The other night I was sitting in my room, working in the blue glow of my computer screen, when my ears began focusing on a conversation in my shared living room.
"Hey, everyone should start boycotting the potatoes in D2," I heard a girl's voice say.
A few people laughed, and then asked why they should do such a thing.
"Well, I've been reading the freshman common book for a class I'm taking, and it talks about how you should only eat locally grown food instead of food from the other side of the country. So, I asked the serving lady in D2 where the potatoes came from and she said they were from Idaho. So, now I'm boycotting them."
A craze has been sweeping across campus, sparked by this year's freshman common book, Animal, Vegetable, Miracle. And honestly, I'm not really sure how I feel about it.
The book, which highlights a year of the Kingsolver-Hopp family as they attempt to eat nothing but locally grown food in an effort to improve their health, decrease the miles that food must travel, and emphasizes that local food will make a more sustainable world.
While I am only a few chapters into the book, here are my observations thus far:
My feelings on locally grown food - Honestly, I like the concept of locally grown food. Being able to put a face to the person that grows your food not only increases consumer's confidence in their food supply, but also promotes job security of the local farmer. Plus, its nice that neighbors can support each other in that sense. However, you can't always find what you want that’s grown within a 100 mile radius. For the "potato-boycotting" girl, potatoes may not be a big deal to give up in the "go local" movement. But I bet that if you suggested that she would have to give up her daily mocha-frappa-coffee-latte (because I don't think coffee beans are a local commodity in Southwest Virginia), you would have to clear the way for a near mental breakdown. It’s a nice idea, buying locally grown food, but it wouldn't be able to support people's demand. Plus, I'm not quite ready to give up sugar.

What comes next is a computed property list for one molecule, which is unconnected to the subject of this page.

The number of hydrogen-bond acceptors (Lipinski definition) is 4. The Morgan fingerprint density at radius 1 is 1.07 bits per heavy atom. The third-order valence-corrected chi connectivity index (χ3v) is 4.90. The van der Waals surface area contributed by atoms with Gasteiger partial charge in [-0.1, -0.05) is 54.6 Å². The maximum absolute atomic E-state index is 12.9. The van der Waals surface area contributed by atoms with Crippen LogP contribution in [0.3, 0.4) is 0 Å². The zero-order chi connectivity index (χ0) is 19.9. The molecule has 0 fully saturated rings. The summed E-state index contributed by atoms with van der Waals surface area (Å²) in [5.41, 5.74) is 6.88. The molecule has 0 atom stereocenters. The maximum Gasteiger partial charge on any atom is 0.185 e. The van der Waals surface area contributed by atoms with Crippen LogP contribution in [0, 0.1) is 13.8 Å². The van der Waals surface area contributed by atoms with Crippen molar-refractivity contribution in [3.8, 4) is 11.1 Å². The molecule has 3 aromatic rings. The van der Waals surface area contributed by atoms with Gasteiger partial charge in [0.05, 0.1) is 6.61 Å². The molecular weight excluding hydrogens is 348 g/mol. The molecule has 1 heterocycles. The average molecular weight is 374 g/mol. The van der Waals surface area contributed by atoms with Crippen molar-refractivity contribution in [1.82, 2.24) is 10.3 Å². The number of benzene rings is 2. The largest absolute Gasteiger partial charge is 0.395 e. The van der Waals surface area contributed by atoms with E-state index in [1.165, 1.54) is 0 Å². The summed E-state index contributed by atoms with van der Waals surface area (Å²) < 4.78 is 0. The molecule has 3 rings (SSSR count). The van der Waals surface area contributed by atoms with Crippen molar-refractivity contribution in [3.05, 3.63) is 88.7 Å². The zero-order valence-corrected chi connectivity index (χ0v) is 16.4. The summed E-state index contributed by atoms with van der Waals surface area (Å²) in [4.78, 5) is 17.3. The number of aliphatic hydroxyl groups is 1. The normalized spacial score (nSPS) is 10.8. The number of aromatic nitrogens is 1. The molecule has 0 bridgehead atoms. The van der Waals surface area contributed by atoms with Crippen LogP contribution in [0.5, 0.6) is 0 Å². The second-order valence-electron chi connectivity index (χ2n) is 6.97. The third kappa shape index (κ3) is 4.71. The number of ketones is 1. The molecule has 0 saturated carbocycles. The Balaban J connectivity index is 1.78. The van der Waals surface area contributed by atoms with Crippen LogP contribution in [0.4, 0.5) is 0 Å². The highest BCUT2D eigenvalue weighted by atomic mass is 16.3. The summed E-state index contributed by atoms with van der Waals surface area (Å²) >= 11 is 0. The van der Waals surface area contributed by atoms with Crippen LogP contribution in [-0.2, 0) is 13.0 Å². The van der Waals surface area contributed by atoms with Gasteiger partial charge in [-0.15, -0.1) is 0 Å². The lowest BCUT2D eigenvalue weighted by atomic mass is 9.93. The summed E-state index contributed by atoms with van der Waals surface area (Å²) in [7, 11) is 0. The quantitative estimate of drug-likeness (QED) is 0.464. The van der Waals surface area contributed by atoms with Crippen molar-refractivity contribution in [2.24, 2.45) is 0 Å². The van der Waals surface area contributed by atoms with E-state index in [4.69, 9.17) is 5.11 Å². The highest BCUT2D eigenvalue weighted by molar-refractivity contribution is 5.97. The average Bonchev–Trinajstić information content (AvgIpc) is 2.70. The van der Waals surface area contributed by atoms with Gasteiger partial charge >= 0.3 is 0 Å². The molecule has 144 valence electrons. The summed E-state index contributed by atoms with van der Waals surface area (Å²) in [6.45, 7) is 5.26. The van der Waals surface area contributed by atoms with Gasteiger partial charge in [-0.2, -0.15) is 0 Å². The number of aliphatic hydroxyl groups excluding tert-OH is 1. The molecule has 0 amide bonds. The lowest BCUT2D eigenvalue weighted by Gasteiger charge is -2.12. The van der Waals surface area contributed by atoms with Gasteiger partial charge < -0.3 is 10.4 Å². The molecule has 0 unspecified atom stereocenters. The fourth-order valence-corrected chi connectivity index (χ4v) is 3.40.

My feelings on locally grown food sustaining the world - In my humble opinion, I don't think that's going to happen. It is easy for Americans to say "Oh, I could easily do that!" because there are so many food venues to choose from: organic, natural, local, conventional, and many other markets. As I said before, locally grown food would not be able to support the world's growing population: the current population is 6.8 billion people and it's expected to rise to over 9 billion by 2050. These approximate 2.2 billion people entering the world will need a place to live, turning potential farming land in to residential homes. Today, between 1-2 billion people are malnourished due to insufficient food, low incomes, and inadequate food distribution.
Facing the challenge to feed these numbers is intimidating and the way we need to tackle it, is through efficiency. It shouldn't be about what's trendy or popular, but about whats productive.
There is a balance for all these food markets, but at the end of the day, the most important task to accomplish is making sure as many people as possible get fed.
- Morgan Slaven